Edited by tmo

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Thoughts on the Reiff and 100 w bulb-

Nice engineering approach to the problem BTW!

Granted 700 w is more power than 100 w.

Granted you can get 80 degree rise above ambient w 700 w

But what do we really need and for what?

The 100 w bulb was used to preheat enough to get started in the morning. 

Do we need an 80 degree rise to do that? 

Maybe 30 degrees would do in 20 F weather ? And maybe a 100 w bulb would do that?

The 100 w bulb may not be enough in -20 F weather to do the job and 700 w might be needed.

Again, what is the desired end point and what is the starting point (energy in to accomplish energy out) and what is needed to get there?

A question or two-

Do we know if the temp rise between 100 w and 700 w is linear? Or could there be some curve to the temp rise?

Could 100 w bring up the temp 30 degrees (at a start of 20 F) and hold it there and the temp rise of 700 w go to 100 degrees (20+80)?

Is a stopping point of 50 F good enough to accomplish the job in 20 F weather?

Would 40 F be good enough to start in 10 F weather? (assuming the heating is linear in the 100 W input for the starting point)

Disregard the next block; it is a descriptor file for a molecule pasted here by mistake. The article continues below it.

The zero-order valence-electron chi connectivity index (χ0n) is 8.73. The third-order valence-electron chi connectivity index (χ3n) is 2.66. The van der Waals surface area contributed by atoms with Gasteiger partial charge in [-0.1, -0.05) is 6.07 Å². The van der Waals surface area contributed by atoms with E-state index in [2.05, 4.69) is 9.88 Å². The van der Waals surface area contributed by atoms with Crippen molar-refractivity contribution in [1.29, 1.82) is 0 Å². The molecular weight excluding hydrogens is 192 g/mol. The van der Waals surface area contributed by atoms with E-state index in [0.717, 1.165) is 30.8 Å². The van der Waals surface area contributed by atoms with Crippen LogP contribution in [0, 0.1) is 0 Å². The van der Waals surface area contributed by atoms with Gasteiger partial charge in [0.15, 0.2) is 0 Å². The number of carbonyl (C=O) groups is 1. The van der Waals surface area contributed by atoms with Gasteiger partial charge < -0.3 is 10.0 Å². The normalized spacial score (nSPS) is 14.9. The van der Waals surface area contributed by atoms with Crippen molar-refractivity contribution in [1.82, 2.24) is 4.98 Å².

Will the 700 w always give an 80 degree rise no matter what the starting point is?

Again, what is the problem and what will just solve the problem? 

Now, if you want to talk long term storage and desired RH over the long term then a different set of numbers might be needed

Not saying anyone is wrong, just perambulating in the mind. 

 

 

 

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5 hours ago, Cody Stallings said:

Something like this?

Have it in my hanger today Run engine heater an small space heater under belly to keep things un-Frozen in the cabin.

With a Wifi hotspot an app on your phone, have total control of turning things On/Off in my hanger from anywhere. 
 

This switch box is homemade by May hanger neighbor. He has a little less than $80 invested an a few hours of his time.

Its a very nice luxury to have, no 8 mile drives to the airport to plug in the night before.

Also, Via the cell app I can select a certain Channel(120v plug) to activate at a pre-determined time, an cutoff the same way.

F7F692E9-F1D6-40A1-BADC-510586534292.png

627C97A5-68B2-4E4D-ACCC-358D9C481D0A.png

Awesome! A few questions:

- You mention wifi hotspot from phone; do you leave a phone in the hnagar with wifi hotspot activated at all times?
- If so, why not just use a commercially available product like the $5 smart plugs from amazon ($10 if you want two channels) that give you a wifi app for control?
- Also, my concern with DIY projects like these are they come with some liability for connecting home-made electronis to AC mains. Typically these products would require testing before being UL listed.

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Yes it’s what’s referred to as a HotSpot so I’m told.